Like many professionals at Ranch Ehrlo Society, our pathway through truth and reconciliation work involves many modalities and methods of understanding. We view it as our responsibility to hold ourselves accountable as professionals.
Several guiding principles are at the forefront of our work at the Clinical Assessment and Resource Services (CARS) and include cultural allyship, humility, collaboration, critical reflection, respect, and social justice.
The CARS team of registered psychologists provides assessment, consultation and training, and mentoring services to Ranch Ehrlo’s group living, supported living, and educational programs.
Opportunities to uphold these principles have been woven into our everyday work and learning opportunities including participating in Indigenous ceremony, collaborating with community agencies, learning via literature reviews or information the Ranch Ehrlo truth and reconciliation committee shares, dialogue, and engaging in storytelling experiences.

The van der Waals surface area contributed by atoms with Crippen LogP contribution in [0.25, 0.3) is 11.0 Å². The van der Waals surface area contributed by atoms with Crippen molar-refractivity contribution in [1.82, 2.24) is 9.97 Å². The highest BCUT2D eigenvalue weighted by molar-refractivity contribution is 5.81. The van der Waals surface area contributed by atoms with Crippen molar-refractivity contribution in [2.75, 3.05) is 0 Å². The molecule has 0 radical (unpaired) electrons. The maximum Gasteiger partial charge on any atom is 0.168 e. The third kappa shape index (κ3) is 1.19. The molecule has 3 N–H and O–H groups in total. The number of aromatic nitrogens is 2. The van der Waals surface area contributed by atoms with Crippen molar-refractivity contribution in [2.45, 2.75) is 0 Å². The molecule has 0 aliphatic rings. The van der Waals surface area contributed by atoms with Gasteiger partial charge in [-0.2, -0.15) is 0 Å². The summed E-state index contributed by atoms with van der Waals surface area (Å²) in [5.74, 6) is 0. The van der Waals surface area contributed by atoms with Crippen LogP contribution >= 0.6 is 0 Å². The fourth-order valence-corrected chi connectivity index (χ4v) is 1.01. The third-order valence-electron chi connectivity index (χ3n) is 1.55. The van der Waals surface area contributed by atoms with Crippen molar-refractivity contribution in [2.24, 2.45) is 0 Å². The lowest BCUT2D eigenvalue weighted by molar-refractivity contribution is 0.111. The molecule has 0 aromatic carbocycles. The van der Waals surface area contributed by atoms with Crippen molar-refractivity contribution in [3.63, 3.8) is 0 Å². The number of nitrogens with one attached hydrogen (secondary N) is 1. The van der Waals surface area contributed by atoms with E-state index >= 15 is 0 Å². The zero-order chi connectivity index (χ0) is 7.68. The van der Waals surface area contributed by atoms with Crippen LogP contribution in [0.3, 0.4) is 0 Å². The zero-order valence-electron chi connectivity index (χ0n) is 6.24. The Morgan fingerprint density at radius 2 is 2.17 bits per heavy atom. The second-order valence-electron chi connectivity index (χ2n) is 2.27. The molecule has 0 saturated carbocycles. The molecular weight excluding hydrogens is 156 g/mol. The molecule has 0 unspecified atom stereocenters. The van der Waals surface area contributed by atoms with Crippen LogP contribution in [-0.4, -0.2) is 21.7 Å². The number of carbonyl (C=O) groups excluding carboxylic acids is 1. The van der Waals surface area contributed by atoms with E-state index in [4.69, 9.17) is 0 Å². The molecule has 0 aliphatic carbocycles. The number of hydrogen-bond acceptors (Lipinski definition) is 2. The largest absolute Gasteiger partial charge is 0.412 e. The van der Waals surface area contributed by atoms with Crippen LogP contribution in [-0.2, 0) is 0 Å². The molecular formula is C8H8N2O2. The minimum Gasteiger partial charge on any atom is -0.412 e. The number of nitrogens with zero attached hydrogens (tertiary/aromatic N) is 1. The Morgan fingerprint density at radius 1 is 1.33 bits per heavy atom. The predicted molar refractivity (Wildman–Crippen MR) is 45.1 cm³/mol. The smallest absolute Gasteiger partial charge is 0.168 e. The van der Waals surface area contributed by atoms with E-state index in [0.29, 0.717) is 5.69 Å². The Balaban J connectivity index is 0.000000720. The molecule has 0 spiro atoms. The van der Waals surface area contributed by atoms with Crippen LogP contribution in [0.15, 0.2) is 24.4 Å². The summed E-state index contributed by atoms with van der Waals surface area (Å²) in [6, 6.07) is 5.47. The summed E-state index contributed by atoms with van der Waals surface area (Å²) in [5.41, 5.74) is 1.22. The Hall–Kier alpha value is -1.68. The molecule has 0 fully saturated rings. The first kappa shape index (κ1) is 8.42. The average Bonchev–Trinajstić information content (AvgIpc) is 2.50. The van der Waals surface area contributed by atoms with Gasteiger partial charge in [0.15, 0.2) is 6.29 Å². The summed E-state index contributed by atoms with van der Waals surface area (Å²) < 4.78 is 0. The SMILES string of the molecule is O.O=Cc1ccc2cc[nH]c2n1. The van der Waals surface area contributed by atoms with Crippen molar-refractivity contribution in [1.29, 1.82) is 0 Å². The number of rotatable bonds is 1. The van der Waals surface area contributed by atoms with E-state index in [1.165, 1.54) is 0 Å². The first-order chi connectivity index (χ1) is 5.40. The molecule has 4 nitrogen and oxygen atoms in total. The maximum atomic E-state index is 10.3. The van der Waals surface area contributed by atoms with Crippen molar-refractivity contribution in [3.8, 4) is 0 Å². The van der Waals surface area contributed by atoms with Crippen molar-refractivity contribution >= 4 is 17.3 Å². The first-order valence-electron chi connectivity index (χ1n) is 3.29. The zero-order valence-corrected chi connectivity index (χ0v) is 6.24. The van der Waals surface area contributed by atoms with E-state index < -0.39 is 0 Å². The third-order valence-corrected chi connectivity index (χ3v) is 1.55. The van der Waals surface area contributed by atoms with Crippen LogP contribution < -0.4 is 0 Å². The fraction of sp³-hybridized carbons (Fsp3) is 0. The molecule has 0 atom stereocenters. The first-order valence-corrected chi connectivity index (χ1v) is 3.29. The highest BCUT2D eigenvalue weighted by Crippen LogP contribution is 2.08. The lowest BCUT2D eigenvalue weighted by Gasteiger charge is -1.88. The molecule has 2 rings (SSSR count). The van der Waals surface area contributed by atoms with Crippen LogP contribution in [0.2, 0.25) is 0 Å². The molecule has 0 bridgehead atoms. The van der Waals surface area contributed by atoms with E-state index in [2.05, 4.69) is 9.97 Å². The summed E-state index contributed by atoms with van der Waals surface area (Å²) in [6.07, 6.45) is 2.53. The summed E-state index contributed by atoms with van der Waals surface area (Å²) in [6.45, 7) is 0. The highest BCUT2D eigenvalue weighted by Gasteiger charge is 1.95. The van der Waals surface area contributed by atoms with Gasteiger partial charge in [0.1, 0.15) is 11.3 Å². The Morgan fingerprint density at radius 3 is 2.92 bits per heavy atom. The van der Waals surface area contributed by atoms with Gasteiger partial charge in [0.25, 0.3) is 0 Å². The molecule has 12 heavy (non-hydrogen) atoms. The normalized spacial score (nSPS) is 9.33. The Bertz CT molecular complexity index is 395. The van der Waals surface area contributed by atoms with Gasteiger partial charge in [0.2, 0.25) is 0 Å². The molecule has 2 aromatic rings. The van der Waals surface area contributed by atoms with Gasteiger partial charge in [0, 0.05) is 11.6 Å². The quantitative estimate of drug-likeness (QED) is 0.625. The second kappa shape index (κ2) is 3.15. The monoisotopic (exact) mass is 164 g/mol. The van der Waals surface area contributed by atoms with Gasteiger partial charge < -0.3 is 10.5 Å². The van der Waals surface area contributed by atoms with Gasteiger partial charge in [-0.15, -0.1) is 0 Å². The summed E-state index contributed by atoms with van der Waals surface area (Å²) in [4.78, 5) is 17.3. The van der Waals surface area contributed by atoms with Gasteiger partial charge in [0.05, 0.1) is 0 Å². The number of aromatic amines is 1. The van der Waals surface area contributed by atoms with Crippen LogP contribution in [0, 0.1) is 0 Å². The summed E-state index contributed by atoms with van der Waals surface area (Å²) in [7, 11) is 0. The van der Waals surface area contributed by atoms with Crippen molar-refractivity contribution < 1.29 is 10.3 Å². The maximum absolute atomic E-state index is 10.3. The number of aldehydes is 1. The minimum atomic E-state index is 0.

Recently a tremendous opportunity took place. The CARS team viewed the documentary, Picking up the Pieces, the Making of the Witness Blanket, and the following day had an opportunity to view the Witness Blanket which was on display at a community museum in Regina.
One team member and registered psychologist, Alanna O’Quinn remarked “It was a very powerful and immersive experience for people who didn’t have direct experience with residential schools or the resulting generational trauma”.
For those who have not had a chance to watch this documentary, or who have viewed it when the Witness Blanket was created several years ago but would like to rewatch it, our team highly recommends watching the documentary, visiting the website, or viewing the art exhibit.
The Witness Blanket stands as a national monument to recognize the atrocities of the Indian residential school era, honour the children, and symbolize ongoing reconciliation. More information can be found here: https://humanrights.ca/story/picking-pieces-making-witness-blanket